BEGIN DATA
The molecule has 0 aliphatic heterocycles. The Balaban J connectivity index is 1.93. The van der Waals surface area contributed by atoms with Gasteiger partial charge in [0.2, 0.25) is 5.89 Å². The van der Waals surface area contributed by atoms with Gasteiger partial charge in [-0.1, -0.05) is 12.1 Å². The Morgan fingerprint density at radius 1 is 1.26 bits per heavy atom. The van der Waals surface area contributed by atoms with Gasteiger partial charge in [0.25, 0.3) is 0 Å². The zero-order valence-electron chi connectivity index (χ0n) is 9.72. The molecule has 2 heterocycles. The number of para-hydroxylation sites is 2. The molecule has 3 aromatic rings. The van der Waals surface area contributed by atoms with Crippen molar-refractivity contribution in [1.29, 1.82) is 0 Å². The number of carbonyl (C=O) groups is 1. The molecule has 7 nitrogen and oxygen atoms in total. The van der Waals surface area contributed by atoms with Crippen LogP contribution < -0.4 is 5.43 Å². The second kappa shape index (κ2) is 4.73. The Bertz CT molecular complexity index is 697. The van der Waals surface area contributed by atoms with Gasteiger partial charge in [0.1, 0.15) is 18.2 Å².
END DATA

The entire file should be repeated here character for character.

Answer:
The molecule has 0 aliphatic heterocycles. The Balaban J connectivity index is 1.93. The van der Waals surface area contributed by atoms with Gasteiger partial charge in [0.2, 0.25) is 5.89 Å². The van der Waals surface area contributed by atoms with Gasteiger partial charge in [-0.1, -0.05) is 12.1 Å². The Morgan fingerprint density at radius 1 is 1.26 bits per heavy atom. The van der Waals surface area contributed by atoms with Gasteiger partial charge in [0.25, 0.3) is 0 Å². The zero-order valence-electron chi connectivity index (χ0n) is 9.72. The molecule has 2 heterocycles. The number of para-hydroxylation sites is 2. The molecule has 3 aromatic rings. The van der Waals surface area contributed by atoms with Crippen molar-refractivity contribution in [1.29, 1.82) is 0 Å². The number of carbonyl (C=O) groups is 1. The molecule has 7 nitrogen and oxygen atoms in total. The van der Waals surface area contributed by atoms with Crippen LogP contribution < -0.4 is 5.43 Å². The second kappa shape index (κ2) is 4.73. The Bertz CT molecular complexity index is 697. The van der Waals surface area contributed by atoms with Gasteiger partial charge in [0.1, 0.15) is 18.2 Å².